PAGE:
Before nine next morning Prof. V called. She had read the whole piece before going to sleep. It was the most original thing she'd seen in ages. Could we talk about it? That afternoon she encouraged me to consider getting a Ph.D. My immediate reply, "No." Undaunted, she offered Plan B: Organize articles for journals. If my name was seen frequently THEY would have to take me seriously. It sounded practical. I set right to it.

There was a neat little piece about the rooster, Chaunticleer. Accepted right off. Then I explained part of Sir Thopas. That got published too. Next I tried a topic a bit longer and more complicated. (That's when I interviewed the beekeeper.) It was challenging and fun. I called it "Chaucer's Litel Jape" (little joke) because the storyteller calls it that. The "joke" didn't make it. The reviewer was "impressed by the information collected" but "the tale makes perfect sense read as a literal tale." A hidden meaning wasn't of value. I returned to the Thopas story. The character named Sir Elephant is "the enemy." I went to the library to search for the identity of an Arab named Elephant. I scanned page after page about the history of diseases--and then I saw "him." I almost cheered, right there in the library!

While working on Thopas our local paper announced a lecture about this seldom-read Tale of Thopas. Remarkable. I went, of course. The lecturer, who was about to publish a book on the Canterbury Tales, began with droll academic anecdotes, made quick work of Sir Thopas, explaining that it's so dull that no one reads it unless it's assigned--and no professor concerned about his students ever assigns it. Large laugh. He analyzed the first twenty lines saying that they follow standard medieval conventions. The remaining 150 lines got a token acknowledgment regarding "similar conventions." The conclusion was more comic material, and then on to wine and cookies. A few days later I dropped him a note to ask what he felt was the purpose of Sir Elephant in the plot. His reply said, "Thank you for prodding me to think further about the issue."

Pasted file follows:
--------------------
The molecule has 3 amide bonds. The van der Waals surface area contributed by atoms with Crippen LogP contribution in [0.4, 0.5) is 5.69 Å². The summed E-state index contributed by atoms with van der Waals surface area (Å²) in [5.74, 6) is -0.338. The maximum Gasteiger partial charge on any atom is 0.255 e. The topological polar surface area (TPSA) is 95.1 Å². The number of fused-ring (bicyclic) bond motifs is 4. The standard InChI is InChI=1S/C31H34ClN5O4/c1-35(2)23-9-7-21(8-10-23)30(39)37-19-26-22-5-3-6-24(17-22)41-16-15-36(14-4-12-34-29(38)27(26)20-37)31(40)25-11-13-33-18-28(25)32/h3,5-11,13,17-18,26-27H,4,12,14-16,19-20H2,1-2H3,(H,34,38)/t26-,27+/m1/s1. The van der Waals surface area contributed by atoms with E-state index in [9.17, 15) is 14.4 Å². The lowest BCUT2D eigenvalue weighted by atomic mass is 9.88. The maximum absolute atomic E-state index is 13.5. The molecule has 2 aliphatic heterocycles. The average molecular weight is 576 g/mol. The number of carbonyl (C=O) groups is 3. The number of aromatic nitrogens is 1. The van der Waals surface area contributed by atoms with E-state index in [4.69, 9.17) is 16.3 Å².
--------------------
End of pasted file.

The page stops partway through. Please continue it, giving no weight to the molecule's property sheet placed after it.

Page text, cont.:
My Thopas article was mailed a couple of weeks later. The reviewer's opinion was "there's something here and the research on puns and vocabulary is not to be dismissed but" It was suggested that I reduce the piece to a "'glossary' of obscenity." A fresh copy sent elsewhere received a rejection partly based on a term from the 1368 medical book that Chris and I discussed over the irises. Wondering if a Master's Degree would fill in background and broaden research, I made an appointment with a college counselor. The prim, white-haired lady asked about my interests. Chaucer soon surfaced. Her face lit up. She had been a student assistant to a famed Chaucer scholar. How serendipitous. Conversation became animated. I eagerly told of "new" ideas. She asked about my work in England. When I said I'd never been abroad, the atmosphere cooled. "Nothing 'new' can be said about Chaucer unless it comes from the source, from working with the centuries-old records." I tried to insist that his words were "the source." (My remark was not well received.)